KOKOMO, Ind. — It was the best graduation gift possible — a grown-up job.
For the last six years, since Thor Turner quit his factory job to pursue his dream, his wife has teased him about getting a grown-up career. As he earned his bachelor’s degree in education at Indiana University Kokomo, he also worked 40 hours a week in retail.
Turner, 30, graduated May 8, and accepted a teaching job May 9 at Wainwright Middle School in Lafayette.
“People have asked me why would I give up a good-paying job to go back to school,” he said. “Now, with my IU Kokomo degree, I have a job I can actually enjoy going to every day. I’m excited to start my new career.”
He was proud to participate in Commencement — especially with his mother in the audience — because he’s the first in his family to earn a college degree.
It’s a future Turner never would imagined for himself, growing up in Monticello. He described himself at that time as “immature,” applying himself only to earn the bare minimum grades to graduate and join the U.S. Marines. He enlisted immediately after graduation, served six years, and then returned to Indiana. He hired on at a factory, and seemed to have it made.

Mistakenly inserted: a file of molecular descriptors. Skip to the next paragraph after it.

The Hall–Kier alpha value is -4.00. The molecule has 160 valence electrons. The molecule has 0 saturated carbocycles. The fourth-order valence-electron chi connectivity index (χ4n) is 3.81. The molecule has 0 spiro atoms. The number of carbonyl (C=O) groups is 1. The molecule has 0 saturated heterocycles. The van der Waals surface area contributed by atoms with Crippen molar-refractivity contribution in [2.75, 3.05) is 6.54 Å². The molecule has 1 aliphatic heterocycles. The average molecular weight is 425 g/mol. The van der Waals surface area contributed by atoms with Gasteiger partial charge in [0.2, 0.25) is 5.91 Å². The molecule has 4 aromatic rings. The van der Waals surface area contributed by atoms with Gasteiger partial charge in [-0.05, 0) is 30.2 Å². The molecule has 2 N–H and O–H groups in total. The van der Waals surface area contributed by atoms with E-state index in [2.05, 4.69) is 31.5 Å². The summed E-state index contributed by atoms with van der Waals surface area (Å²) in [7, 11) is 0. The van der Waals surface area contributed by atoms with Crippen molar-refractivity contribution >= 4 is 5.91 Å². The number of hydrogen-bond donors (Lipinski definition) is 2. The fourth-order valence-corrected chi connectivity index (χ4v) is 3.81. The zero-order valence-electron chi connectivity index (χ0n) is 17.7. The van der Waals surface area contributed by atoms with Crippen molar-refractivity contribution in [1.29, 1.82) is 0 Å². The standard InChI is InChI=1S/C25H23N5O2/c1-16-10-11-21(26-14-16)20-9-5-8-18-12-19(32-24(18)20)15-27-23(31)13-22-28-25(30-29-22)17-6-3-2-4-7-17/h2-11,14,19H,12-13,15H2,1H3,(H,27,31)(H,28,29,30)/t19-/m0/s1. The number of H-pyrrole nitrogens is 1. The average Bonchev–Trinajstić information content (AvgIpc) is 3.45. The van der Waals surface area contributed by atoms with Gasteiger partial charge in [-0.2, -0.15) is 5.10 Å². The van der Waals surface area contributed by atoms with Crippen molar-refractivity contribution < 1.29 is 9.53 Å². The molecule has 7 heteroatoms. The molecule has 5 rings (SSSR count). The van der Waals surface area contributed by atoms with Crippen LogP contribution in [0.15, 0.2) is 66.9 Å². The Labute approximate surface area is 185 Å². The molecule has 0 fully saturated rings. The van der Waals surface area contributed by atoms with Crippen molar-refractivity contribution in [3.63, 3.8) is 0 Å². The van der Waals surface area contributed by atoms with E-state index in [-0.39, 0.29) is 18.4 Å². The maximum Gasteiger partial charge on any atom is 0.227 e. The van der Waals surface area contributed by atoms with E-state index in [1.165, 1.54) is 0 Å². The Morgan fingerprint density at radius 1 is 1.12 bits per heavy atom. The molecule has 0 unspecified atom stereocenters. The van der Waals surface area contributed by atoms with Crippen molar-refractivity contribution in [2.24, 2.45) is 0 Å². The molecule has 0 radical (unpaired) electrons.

“I had first shift, which was perfect,” he said. “I made good money, but I’d had enough. I couldn’t sit for eight hours a day and do the same thing over and over. I knew I had to get out of there.”
Within a few weeks of finally deciding he wanted to be a teacher, he quit his job and enrolled in college.
He started with two summer classes, in communications and psychology, to test the waters. Six years out of high school, he was nervous, but found that not only did he enjoy college — he was good at it, and earned A+s in those first two classes.
“That felt nice,” he said, adding that he thinks that growing up and his time in the military helped him succeed. “I had a purpose to be there. I had a goal to teach science, math, or physics, and this is what I needed to do to achieve that goal.”
He commuted from Lebanon five days a week and found the upper-level classes were a challenge, but was worth it in the end.
“It wasn’t fun sometimes, working 40 hours and taking a full class load,” he said. “All that hard work means I can finally move on and do what I want to do.”
He found his niche during his student teaching at Southwestern Middle School — a placement he chose because he didn’t have any prior experience with middle school. Where many see that age as a challenge, Turner sees an opportunity.
“Middle school is where you get kids hooked on science,” he said. “It was wonderful. The kids were great, and the teachers treated me like I was one of them. I was excited to go to school every day.”
With his first teaching paycheck, he plans to resume a tradition from his previous job — spoiling his wife, Joanna, with little gifts.
“It’s been an ongoing joke with us that she can’t wait for me to get a grown-up job, so I can start buying her presents again,” he said, laughing. “She’s been so supportive of me while I’ve been in school, she deserves something nice.”
Indiana University Kokomo serves north central Indiana.